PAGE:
Secret agent 007 might have a licence to kill. But James Bond is not exempt from American road laws and had to take a course on “responsible safe driving” in order to be allowed on the road.
Or rather the actor who plays the current Bond - Craig, Daniel Craig, - had to. Having moved to Manhattan, New York with his wife fellow actor Rachel Weisz, Craig has had to take driving lessons to obtain a legal motorist’s licence.
All foreigners, regardless of if they are top secret agents on their Majesty’s Service or mere mortals, must pass a road safety test, a pre-licencing driving-safety course and take a written exam.
Richard Fernandez, of the Professional Driving School of the Americas, where Craig took the five-hour lesson, said: “No one is exempt, regardless of who you are.”
Which, given how quickly the DBS Aston Martin which crashed on its way to the Skyfall film set in 2008 became as flat as a pancake (remarkably leaving its driver with minor injuries), is rather a good thing.
But Craig is not exempt from all the special treatment being 007 gets you: “His assistant requested a special class for Daniel by himself. No other students were there. He was such a nice dude, so friendly,'' driving instructor Fernandez told the New York Post.
Luckily, the 44-year-old passed his test on Staten Island with flying colours and lives to drive another day.
Buck did the Niners' game at Candlestick Park and then riding one of those motorized cable cars with a police escort was taken over to AT&T Park to do the Giants-Cardinals opener. Considering the traffic jams that ensue a 49er's game, I was surprised he was able to make it to AT&T on time. I guess the police escort did the trick.
I used to really hate Joe Buck. His broadcasting comes off as smarmy to me. But the San Francisco teams were so bad that I hardly noticed him yesterday. I used to really hate Sam Rosen because he'd get orgasmic every time Brett Favre stepped on the field, but that's over now. I haven't heard Rosen much lately.
In any case, he put in a full day so I can't hate on Buck. Some other day.
A small start-up called Lit Motors is developing the C-1 in a three-story warehouse here. Its 33-year-old chief executive, Daniel Kim, was tinkering with a biodiesel sport utility vehicle eight years ago when a 500-pound chassis nearly crushed him. The experience got him thinking about cutting out the bulk.
“Most people drive alone,” Mr. Kim said in an interview. “Why not cut the car in half? I was really into bicycles at that time and I thought, Why can’t we have the efficiency of a bicycle and motorcycle but all the amenities of a car?”
Fully electric vehicles have long been a dream among environmentalists and technologists, but companies have found it hard to deliver affordable and practical vehicles to the mass market. One of the biggest names in this field is Tesla Motors, which makes expensive sports cars and has had trouble increasing manufacturing.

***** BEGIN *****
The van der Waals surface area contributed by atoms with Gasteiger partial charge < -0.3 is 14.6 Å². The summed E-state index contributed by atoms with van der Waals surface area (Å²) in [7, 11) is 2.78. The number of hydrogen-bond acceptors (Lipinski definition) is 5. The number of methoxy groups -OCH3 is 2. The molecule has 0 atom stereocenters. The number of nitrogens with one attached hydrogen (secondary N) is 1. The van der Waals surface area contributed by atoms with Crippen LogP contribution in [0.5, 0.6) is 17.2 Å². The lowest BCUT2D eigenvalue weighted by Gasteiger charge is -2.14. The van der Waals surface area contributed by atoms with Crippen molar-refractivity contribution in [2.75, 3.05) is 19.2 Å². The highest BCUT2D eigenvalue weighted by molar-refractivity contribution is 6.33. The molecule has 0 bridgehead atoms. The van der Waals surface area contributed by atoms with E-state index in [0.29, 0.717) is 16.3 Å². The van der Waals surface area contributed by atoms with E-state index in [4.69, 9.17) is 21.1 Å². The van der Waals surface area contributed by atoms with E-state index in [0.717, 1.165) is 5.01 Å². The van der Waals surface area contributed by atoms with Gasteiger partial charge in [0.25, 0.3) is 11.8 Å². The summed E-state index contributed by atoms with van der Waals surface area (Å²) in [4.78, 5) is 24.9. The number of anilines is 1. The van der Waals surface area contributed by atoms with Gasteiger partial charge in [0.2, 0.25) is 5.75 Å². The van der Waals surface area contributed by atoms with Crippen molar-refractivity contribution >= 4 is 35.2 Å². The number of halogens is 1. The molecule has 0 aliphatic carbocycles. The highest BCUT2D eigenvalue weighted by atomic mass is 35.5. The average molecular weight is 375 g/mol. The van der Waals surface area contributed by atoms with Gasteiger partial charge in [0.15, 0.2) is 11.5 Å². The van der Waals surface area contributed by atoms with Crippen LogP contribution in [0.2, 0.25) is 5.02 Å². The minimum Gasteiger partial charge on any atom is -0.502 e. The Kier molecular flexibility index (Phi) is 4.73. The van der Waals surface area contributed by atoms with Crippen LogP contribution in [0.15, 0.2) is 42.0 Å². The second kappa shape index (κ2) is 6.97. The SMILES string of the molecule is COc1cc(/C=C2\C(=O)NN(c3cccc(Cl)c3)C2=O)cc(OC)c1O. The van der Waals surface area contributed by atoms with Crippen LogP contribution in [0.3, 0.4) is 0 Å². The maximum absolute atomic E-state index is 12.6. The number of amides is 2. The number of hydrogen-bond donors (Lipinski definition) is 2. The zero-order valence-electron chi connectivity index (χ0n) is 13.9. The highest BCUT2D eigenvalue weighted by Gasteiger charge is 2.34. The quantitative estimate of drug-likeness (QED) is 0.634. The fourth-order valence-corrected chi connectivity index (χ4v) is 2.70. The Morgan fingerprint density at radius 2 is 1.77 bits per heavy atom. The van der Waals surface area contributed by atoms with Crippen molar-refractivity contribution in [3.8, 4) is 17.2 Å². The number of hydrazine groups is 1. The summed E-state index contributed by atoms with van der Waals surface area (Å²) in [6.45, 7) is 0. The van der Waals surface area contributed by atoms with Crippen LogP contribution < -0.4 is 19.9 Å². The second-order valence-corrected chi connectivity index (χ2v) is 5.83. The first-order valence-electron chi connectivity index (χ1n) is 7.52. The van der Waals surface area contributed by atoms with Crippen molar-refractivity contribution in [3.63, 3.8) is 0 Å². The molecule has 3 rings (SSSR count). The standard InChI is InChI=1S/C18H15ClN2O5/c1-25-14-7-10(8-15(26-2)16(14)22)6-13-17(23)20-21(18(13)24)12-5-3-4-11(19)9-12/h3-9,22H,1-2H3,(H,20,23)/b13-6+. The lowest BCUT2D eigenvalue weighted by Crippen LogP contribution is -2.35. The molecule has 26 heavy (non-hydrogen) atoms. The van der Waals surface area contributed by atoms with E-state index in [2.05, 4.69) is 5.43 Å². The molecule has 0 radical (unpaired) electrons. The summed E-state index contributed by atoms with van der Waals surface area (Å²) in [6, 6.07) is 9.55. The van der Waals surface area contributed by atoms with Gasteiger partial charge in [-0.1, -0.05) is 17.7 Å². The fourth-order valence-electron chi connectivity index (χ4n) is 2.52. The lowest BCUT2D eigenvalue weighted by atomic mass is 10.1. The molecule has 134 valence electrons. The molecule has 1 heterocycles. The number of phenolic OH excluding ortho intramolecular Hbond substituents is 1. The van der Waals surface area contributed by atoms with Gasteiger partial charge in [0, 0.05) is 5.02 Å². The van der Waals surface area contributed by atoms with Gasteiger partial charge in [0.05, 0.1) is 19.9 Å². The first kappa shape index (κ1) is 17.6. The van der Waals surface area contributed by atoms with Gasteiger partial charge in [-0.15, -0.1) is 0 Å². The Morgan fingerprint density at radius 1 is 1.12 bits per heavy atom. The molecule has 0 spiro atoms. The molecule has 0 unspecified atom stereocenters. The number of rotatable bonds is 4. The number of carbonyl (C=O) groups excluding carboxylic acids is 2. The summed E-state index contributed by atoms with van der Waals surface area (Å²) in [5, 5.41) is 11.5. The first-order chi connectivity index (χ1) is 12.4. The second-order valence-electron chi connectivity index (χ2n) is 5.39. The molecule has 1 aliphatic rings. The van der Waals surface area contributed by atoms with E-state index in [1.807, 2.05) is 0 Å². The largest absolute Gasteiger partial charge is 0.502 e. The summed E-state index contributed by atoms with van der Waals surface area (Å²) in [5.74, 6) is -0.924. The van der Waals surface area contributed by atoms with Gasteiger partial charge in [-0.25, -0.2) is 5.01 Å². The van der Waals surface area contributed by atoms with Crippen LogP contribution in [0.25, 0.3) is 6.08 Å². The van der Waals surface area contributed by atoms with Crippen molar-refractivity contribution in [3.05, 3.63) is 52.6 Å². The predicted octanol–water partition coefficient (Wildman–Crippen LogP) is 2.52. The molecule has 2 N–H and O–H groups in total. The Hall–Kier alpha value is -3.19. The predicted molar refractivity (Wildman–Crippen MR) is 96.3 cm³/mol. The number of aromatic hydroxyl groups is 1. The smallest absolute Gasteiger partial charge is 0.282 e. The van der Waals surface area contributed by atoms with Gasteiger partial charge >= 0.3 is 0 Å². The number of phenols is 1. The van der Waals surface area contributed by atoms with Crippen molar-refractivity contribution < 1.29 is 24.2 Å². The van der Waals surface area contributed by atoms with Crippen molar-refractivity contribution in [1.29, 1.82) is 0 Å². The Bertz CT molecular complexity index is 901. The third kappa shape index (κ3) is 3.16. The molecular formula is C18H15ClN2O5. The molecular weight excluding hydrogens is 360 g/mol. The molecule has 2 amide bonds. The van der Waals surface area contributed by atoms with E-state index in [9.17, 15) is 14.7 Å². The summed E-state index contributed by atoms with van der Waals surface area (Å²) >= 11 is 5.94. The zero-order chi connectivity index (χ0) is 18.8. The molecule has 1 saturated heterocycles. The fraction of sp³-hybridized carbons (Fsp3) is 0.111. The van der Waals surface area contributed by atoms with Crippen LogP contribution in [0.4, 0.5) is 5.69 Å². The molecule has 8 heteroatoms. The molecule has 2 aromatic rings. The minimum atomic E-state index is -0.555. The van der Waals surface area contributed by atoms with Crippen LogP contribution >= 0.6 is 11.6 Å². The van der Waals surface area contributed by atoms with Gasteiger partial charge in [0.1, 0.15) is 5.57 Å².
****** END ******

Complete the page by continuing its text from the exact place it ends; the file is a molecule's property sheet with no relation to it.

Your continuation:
But Lit Motors, which has just 10 people on staff, thinks it can bring the benefits of an electric vehicle even to those who aren’t rich. Mr. Kim says his motorcycle will be money-saving, safe to drive and simple to build.
The main culprit in the high price of electric vehicles is the battery, said Dan Sperling, a professor of civil engineering and environmental science and policy at the University of California, Davis and director of its Institute of Transportation Studies. Unlike computer chips and digital storage, which have improved rapidly while dropping in price, battery technology has made slow progress, he said, so vehicle batteries are still bulky and pricey.
The other challenge, Dr. Sperling said, is that most people are not ready to embrace electric vehicles yet. Consumers could be nervous about the reliability and maintenance of such an expensive purchase — buggy software, for example, could lead to more serious consequences than it would on something like a smartphone. That’s why many auto companies have stuck to making hybrid vehicles, which use both gas and electricity and are more affordable, easier to produce and more familiar to drivers.
“It’s not like when you buy an iPhone and you throw it out or don’t use it as much when it gets old,” Dr. Sperling said. “Unlike an iPhone or Windows system, it can’t crash — it has to perform with high reliability all the time.”
Mr. Kim, who dropped out of Reed College and the University of California, Berkeley and later studied industrial design at the Rhode Island School of Design, has plans to overcome those obstacles. The motorcycle is lighter than a car so its batteries can be smaller and cheaper. And to improve reliability, the system is equipped with more components than it actually needs, Mr. Kim said.
The C-1’s secret weapons are the gyroscopes that allow it to balance itself, similar to the approach used in the Segway scooter. In a video, the company shows the bike remaining upright as a car yanks it from the side. Only one gyroscope is needed to maintain balance, but there are always two running; each gyroscope has redundant computer chips, controllers and sensors, so if any one of those fails, there are extras to back it up.
The bike is made up of 2,200 parts, or one-tenth the number in the average car, which should make it easier to mass-produce, Mr. Kim said. He plans to start manufacturing the motorcycle in the United States.